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PostPosted: Tue Aug 01, 2006 11:51 am 
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jim stone wrote:
Dale wrote:
Yikes. I was just thinking maybe we shouldn't oughta re-print an entire copyrighted work here without permission. That's what I was thinking.


You are the ultimate interpreter of what you meant.
If this is what it all comes down to, it seems an insufficient
ground for the prohibition.

Seems to me that thinking we shouldn't kill foeti is a perfectly sufficient basis for prohibiting abortion. Why wouldn't thinking that we shouldn't re-print entire copyrighted works without permission be sufficient to prohibit re-printing entire copyrighted works?

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PostPosted: Tue Aug 01, 2006 5:26 pm 
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Bloomfield wrote:
jim stone wrote:
Dale wrote:
Yikes. I was just thinking maybe we shouldn't oughta re-print an entire copyrighted work here without permission. That's what I was thinking.


You are the ultimate interpreter of what you meant.
If this is what it all comes down to, it seems an insufficient
ground for the prohibition.

Seems to me that thinking we shouldn't kill foeti is a perfectly sufficient basis for prohibiting abortion. Why wouldn't thinking that we shouldn't re-print entire copyrighted works without permission be sufficient to prohibit re-printing entire copyrighted works?


Good ol Bloomie!

Just to be clear, I don't think that thinking maybe we shouldn't
ought to kill fetuses is sufficient ground for prohibiting abortion.
It's too vague, tentative and impressionistic.

Also I don't think that even thinking we shouldn't kill
fetuses is sufficient basis for prohibiting abortion. At least
I would be uncomfortable proceeding on that ground.
The thought that we shouldn't kill fetuses needs to
defensible, it needs to stand up to critical scrutiny, it
needs to be well-motivated. The pro=lifer owes us
a principled cogent argument. Even then it wouldn't
follow that abortion should be prohibited--not everything
immoral ought to be illegal. Even if fetuses shouldn't
be killed, maybe prohibition would just make things worse.

Similarly I think that those who wish to prohibit speech have
a burden of providing a solid reason--something
non-vague, non-tentative, non-impressionistic, that stands up
to reasonable consideration. If someone in authority
says this or that sort of
speech is something we shouldn't do, we are entitled to ask Why?
And we should get a good answer. Dale did offer some non-vague
answers earlier, but I don't think they really survived
the discussion.


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PostPosted: Tue Aug 01, 2006 5:58 pm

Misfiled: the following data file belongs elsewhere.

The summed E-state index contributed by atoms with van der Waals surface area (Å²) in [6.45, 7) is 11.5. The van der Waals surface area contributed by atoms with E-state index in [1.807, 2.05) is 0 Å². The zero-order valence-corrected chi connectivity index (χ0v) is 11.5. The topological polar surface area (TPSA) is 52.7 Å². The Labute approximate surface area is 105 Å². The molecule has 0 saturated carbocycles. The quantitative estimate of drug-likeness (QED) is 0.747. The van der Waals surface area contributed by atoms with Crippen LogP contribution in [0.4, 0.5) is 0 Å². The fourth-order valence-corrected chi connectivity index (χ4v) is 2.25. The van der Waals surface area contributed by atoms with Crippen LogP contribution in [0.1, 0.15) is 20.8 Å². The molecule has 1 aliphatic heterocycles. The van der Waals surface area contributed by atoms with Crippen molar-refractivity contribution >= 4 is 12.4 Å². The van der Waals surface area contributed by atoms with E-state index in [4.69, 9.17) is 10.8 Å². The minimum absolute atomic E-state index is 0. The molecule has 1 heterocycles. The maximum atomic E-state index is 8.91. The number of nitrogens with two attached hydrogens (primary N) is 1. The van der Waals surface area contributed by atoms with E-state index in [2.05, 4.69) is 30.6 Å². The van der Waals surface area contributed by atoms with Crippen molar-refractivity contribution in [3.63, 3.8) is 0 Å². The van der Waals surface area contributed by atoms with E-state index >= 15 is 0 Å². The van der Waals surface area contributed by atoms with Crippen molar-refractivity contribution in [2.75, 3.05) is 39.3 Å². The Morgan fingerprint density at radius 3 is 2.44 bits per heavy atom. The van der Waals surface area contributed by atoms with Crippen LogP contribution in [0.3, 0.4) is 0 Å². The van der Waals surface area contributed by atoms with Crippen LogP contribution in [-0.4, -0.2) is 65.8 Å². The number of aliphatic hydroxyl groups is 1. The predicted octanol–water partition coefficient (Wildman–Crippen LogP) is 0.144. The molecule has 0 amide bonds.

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If this thread turns in to an abortion discussion, that would be weird. Let's not, please.


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PostPosted: Tue Aug 01, 2006 6:05 pm 
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jim stone wrote:
Good ol Bloomie!

Just to be clear, I don't think that thinking maybe we shouldn't
ought to kill fetuses is sufficient ground for prohibiting abortion.
It's too vague, tentative and impressionistic.

Also I don't think that even thinking we shouldn't kill
fetuses is sufficient basis for prohibiting abortion. At least
I would be uncomfortable proceeding on that ground.
The thought that we shouldn't kill fetuses needs to
defensible, it needs to stand up to critical scrutiny, it
needs to be well-motivated. The pro=lifer owes us
a principled cogent argument. Even then it wouldn't
follow that abortion should be prohibited--not everything
immoral ought to be illegal. Even if fetuses shouldn't
be killed, maybe prohibition would just make things worse.

Good for you, Jim. :)

[Notice that there is additional level still: Not everything prohibited should be punishable under penal laws.]

Quote:
Similarly I think that those who wish to prohibit speech have
a burden of providing a solid reason--something
non-vague, non-tentative, non-impressionistic, that stands up
to reasonable consideration. If someone in authority
says this or that sort of
speech is something we shouldn't do, we are entitled to ask Why?
And we should get a good answer. Dale did offer some non-vague
answers earlier, but I don't think they really survived
the discussion.

If Dale's position were somehow odd or unexpected or extraterrestial, I'd demand a good answer, too. Since this is Dale's living room, I perceive no burden to provide reasons for sensible policies, beyond perhaps describing his motivation. Vague reasons will do perfectly well. "Sensible," by the way, I mean as an objective criterion, so that policies that don't seem sensible to a specific person may yet be perfectly sensible.

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PostPosted: Tue Aug 01, 2006 6:07 pm 
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Dale wrote:
If this thread turns in to an abortion discussion, that would be weird. Let's not, please.

Oh, we won't. Just some fun and frolic on the way to the point.

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PostPosted: Tue Aug 01, 2006 11:03 pm 
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ROTFLMOEO!!!! I read the original post by Dale and a few of the follow up comments but stopped paying attention. It wasn't until just a few minutes ago I realised this was up to 5 pages, so I started reading it again.